St Mark’s Highcliffe Engages with Local Community Through Creation Care Events

St Mark’s Highcliffe Engages with Local Community Through Creation Care Events

St Mark’s Church, Highcliffe, were recently awarded a Silver Eco Church Award, thanks to many initiatives to get the whole church and local community involved in caring for God’s creation.

Their ‘eco journey’ began in 2016, when St Mark’s churchwardens and incumbent attended a Diocesan Conference and came across the Eco Church project for the first time. The project identifies key areas of church life where caring for God’s creation could become embedded in the life and practice of a church community. An easy to use survey acts as a guide to what an Eco Church looks like, and this survey helped St Mark’s to identify areas for more development beyond which was already being done.

It had quickly become apparent that the good stewardship of St Mark’s land and buildings meant the church was already fulfilling criteria that took them well on the way towards an Eco Church Bronze award, so they decided to aim for Silver! Since that encouraging start, lots of groups and individuals have contributed towards the church’s efforts to care for God’s creation. 

Hosting Eco Events

The church understood that engaging with green issues and sharing a Christian perspective on Creation Care was a great way of connecting in a missional way with their local community. In light of this, they organised several excellent and well attended events – including hosting a cheese and wine evening entitled ‘Rising Tides’, which featured thought-provoking talks about the ocean’s rising tides and the impact this has on global and local coastlines. The speakers were Dr Ivan Haigh, Associate Professor in Coastal Oceanography at the National Oceanography Centre at Southampton University, and Dr Matt Wadey, Coastal Engineer for BCP Council. Many members of the public were attracted to this event, alongside the parishioners of St Mark’s.

Another large event held at St Mark’s was a Green Fayre, opened by Bishop Debbie. The church worked in partnership with local businesses, voluntary groups, Highcliffe Rotary, Christchurch Men’s Shed, Highcliffe Resident’s Association for this event, and the Fayre enabled church members, the public and the above groups to come together and highlight local environmentally friendly enterprises, both business and voluntary. There were creative children’s activities inside the decorated church on the theme of a children’s story written by a local author. Attendees were encouraged to do a ‘how green is my lifestyle?’ questionnaire to help everyone to think about things we could additionally do to combat climate change and other pressing environmental challenges.

St Mark’s Green Fayre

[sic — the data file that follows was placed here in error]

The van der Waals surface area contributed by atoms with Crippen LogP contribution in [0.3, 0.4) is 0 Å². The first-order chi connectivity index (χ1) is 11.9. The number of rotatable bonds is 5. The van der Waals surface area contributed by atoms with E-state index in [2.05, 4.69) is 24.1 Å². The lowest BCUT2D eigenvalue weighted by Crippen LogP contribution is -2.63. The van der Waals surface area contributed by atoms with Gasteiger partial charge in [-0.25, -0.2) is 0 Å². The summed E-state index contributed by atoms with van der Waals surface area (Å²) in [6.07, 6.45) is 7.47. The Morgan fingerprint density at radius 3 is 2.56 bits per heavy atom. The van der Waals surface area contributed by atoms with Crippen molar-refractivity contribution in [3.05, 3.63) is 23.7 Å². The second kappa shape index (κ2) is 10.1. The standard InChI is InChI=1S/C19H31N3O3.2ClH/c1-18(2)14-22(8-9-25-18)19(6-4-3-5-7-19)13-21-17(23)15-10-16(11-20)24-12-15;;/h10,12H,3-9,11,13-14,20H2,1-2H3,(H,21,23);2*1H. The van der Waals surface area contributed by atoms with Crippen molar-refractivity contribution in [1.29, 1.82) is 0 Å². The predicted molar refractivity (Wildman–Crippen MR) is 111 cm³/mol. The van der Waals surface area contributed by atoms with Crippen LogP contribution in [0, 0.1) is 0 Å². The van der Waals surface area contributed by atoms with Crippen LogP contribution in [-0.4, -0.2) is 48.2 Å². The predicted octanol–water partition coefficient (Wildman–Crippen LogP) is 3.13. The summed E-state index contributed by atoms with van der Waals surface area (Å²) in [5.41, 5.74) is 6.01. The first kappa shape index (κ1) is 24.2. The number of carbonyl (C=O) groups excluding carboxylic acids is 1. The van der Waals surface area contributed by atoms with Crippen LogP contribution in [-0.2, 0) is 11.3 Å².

For Christians, careful, loving stewardship of all our God-given resources is our calling. Involvement in Eco Church gives a great opportunity for St Mark’s to show love and care for God’s creation.

Julie Melvin, PCC Eco Representative

Changing the Churchyard

St Mark’s also made some changes to their churchyard and green spaces. For instance, the Parents and Toddlers group ‘Little Fishes’ started to regularly feed the birds and set up a bug hotel, while the person employed to garden the churchyards now keenly ensures that any wild flora and fauna is allowed to thrive. He is careful where he mows, letting designated areas grow during the summer months as well as avoiding cutting bushes and shrubs during the months when birds nest.

In addition to this, St Mark’s had visits and took advice from Dorset Wildlife Trust’s ‘Living Churchyards’ experts on how best to care for the existing wild flowers, plants and wildlife at St Mark’s, as well as how to further encourage biodiversity.

Wild sections within St Mark’s churchyard

To ratify the management of the buildings in the light of a sustainability agenda, St Mark’s made use of the Energy Efficiency Survey and Zero Carbon Advice that was subsidised by the diocese. In terms of utilities, this year, the PCC supported switching to a greener tariff for some of the church’s utilities.

To reduce the effects of climate change on our God-given, beautiful world, and us, each of us can only make tiny changes to our lifestyles. They may seem insignificant, but millions of such changes will have a huge impact. Persevere!

Val Reynolds, Eco Team

Getting Everyone Involved

St Mark’s also supports Christchurch Win on Waste by collecting items from the congregation to recycle. A whole range of items, which can’t typically be recycled, can be reused or recycled elsewhere, from printer ink cartridges, to stamps and milk bottle tops.

Alongside all these efforts, the current incumbent of St Mark’s, Revd Veronica Brown, continued the previous minister’s enthusiastic support of Eco Church and creation care. This is reflected by the regular emphasis in the teaching and worship at St Mark’s, focusing on our responsibility as Christians to care for God’s creation.

“The Lord God placed the man in the Garden of Eden to tend and watch over it.”  Genesis 2.15 (NLT). At St Mark’s Church Highcliffe, we take seriously our calling to be stewards of the earth, summoned by God to ‘tend and watch over it’. When it comes to climate change and global warming, we think that the Church should be leading the way by example and raising awareness.  We achieved the A Rocha Silver Eco Church award; hosted the first ever Highcliffe Green Fayre, and put in place a structure to enable future Highcliffe Green Fayres. I am immensely grateful to God for our amazing St Mark’s Church team for pursuing this and working together with the wider community to accomplish it!

Revd Veronica Brown

In February 2024, St Mark’s Church were awarded an Eco Church Silver Award, and the St Mark’s Eco Church journey continues. Before too long, they hope to achieve a Gold Award!